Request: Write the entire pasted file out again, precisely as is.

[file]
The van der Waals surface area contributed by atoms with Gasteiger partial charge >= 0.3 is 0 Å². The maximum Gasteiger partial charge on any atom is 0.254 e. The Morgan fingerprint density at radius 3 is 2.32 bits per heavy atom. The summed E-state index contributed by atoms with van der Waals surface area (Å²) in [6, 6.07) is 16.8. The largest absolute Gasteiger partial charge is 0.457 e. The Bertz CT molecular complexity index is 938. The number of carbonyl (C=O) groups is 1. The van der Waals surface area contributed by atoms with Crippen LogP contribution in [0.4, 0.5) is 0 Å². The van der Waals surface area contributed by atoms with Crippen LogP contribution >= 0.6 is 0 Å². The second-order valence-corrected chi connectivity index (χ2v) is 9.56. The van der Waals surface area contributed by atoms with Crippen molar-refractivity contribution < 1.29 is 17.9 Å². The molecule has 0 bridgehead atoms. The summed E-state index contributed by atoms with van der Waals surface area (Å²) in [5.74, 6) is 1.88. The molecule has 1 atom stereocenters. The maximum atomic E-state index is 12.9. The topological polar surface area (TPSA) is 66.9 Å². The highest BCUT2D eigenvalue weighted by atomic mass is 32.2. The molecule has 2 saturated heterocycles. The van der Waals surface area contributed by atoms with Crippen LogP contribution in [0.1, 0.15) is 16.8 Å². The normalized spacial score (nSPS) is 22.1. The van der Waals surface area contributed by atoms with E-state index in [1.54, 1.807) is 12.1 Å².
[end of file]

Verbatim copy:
The van der Waals surface area contributed by atoms with Gasteiger partial charge >= 0.3 is 0 Å². The maximum Gasteiger partial charge on any atom is 0.254 e. The Morgan fingerprint density at radius 3 is 2.32 bits per heavy atom. The summed E-state index contributed by atoms with van der Waals surface area (Å²) in [6, 6.07) is 16.8. The largest absolute Gasteiger partial charge is 0.457 e. The Bertz CT molecular complexity index is 938. The number of carbonyl (C=O) groups is 1. The van der Waals surface area contributed by atoms with Crippen LogP contribution in [0.4, 0.5) is 0 Å². The van der Waals surface area contributed by atoms with Crippen LogP contribution >= 0.6 is 0 Å². The second-order valence-corrected chi connectivity index (χ2v) is 9.56. The van der Waals surface area contributed by atoms with Crippen molar-refractivity contribution < 1.29 is 17.9 Å². The molecule has 0 bridgehead atoms. The summed E-state index contributed by atoms with van der Waals surface area (Å²) in [5.74, 6) is 1.88. The molecule has 1 atom stereocenters. The maximum atomic E-state index is 12.9. The topological polar surface area (TPSA) is 66.9 Å². The highest BCUT2D eigenvalue weighted by atomic mass is 32.2. The molecule has 2 saturated heterocycles. The van der Waals surface area contributed by atoms with Crippen LogP contribution in [0.1, 0.15) is 16.8 Å². The normalized spacial score (nSPS) is 22.1. The van der Waals surface area contributed by atoms with E-state index in [1.54, 1.807) is 12.1 Å².